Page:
Santa (Tovar) is a beautiful and very humble young girl living in Chimalistac, a small and quiet spot south of the 1930's Mexico City. After Santa is cheated by arrogant soldier Marcelino (... See full summary »
Juan José Martínez Casado
Roberto Mauri directed a number of rather pedestrian Italian western such as Sartana nella Valle degli avvoltoi , Seminò la morte... lo chiamavano Castigo Di Dio , and La Vendetta è il mio perdono  as well as Colorado Charlie , which was his first film in the genre. Unlike Baldenello, Mulargia, and a few other ultra-low budget directors, Mauri didn't master the technique of focusing his resources to achieve a single effect (like Django il bastard' s  focus on a Gothic atmosphere)and so his movies tend to be a little dull.
Wild Bill, sheriff of Springfield and the fastest gun in the territory, is retiring at the request of his new wife, a widow with a young son whose father had been killed in a gunfight. Colorado Charlie, notorious Mexican bandit, learns of this and of the celebrating cattle buyers that have recently returned to town. Waiting for Wild Bill to leave, Charlie robs the buyers and kills the new sheriff, forcing Wild Bill to pursue him.
This movie is reminiscent of the early WAI which attempted to pass themselves off as American product. While some of these films are descent b-movies, they are not as dynamic and interesting (to most viewers) as later movies that were inspired by Leone's cinematic and financial success (not necessarily in that order). Colorado Charlie is a strange little melodrama with music that at times brings to mind 1940s b-westerns and histrionics that belong to the silent era. Given the utter poverty of the production, it is difficult to determine the intention of the filmmakers. Was this supposed to be ironic in the manner of the same year's Una Pistola per Ringo  in which the conventions of the western are played up and almost border slapstick? Was this supposed to be a social melodrama about the consequences of violence like later Spanish westerns such as El Hombre Que mató a Billy el Niño ? This confusion arises from what must have been the mismatch between means and goals as well as shifting goals themselves - melodrama or comedy? Furthermore, Leone's techniques of extreme closeup and the idiosyncratic use of music were not intuitively understood by many of the filmmakers that tried to replicate his success after the reception of the first two Dollars films. Colroado Charlie was probably intended to be a pastiche or farce of sorts like Navajo Joe , but in the end it doesn't work.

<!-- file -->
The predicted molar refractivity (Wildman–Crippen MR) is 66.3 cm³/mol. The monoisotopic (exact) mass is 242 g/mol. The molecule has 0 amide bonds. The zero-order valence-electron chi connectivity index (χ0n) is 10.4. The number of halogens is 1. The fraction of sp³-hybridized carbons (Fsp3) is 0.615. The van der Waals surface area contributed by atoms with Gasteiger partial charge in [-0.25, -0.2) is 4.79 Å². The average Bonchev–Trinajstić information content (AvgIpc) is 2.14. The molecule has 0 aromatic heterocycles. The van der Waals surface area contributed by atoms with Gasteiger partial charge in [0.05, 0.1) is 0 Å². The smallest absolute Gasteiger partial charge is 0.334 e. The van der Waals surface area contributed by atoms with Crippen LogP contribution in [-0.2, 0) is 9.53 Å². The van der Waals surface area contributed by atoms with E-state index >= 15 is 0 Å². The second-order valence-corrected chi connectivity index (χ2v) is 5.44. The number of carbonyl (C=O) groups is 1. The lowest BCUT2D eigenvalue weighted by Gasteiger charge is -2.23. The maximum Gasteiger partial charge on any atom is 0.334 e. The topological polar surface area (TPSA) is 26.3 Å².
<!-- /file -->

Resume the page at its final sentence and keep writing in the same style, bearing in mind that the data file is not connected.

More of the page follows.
Given this, there are the usual WAI motifs of mirrors, assumed identities, and parallels between protagonist and antagonist in which the one is the reverse image of the other. Livio Lorenzo gives one his strange, over-the-top performances(see Jim il primo ) as the title character that may imply some comic intentions it is hard to tell.
The ironic pastiche that recurs throughout many of these movies is due to the genuine enthusiasm that the filmmakers had for the American western and the recreation of the conventions and situations of those movies. However, by the mid-60s the conventions of the classic westerns may have appeared absurd. Additionally, the Italian popular filmmakers tended to be very self-conscious and more than a little aware of what might seem like the sarcastic absurdity of their productions shot in the Almerian desert or the Italian countryside. The idea of a Mediterranean western might have struck them as a sort of clever joke. This irony informs the movies of Corbucci, especially Il Grande Silenzio , and it led to the inevitable development of the often unwatchable slapstick westerns of the 1970s. In a film like Colorado Charlie the seeds of this development can be discerned.
This movie would only be of interest to die-hard euro-western fans.
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For fanatics only (bottom of the barrel) http://imdb.com/mymovies/list?l=21849890
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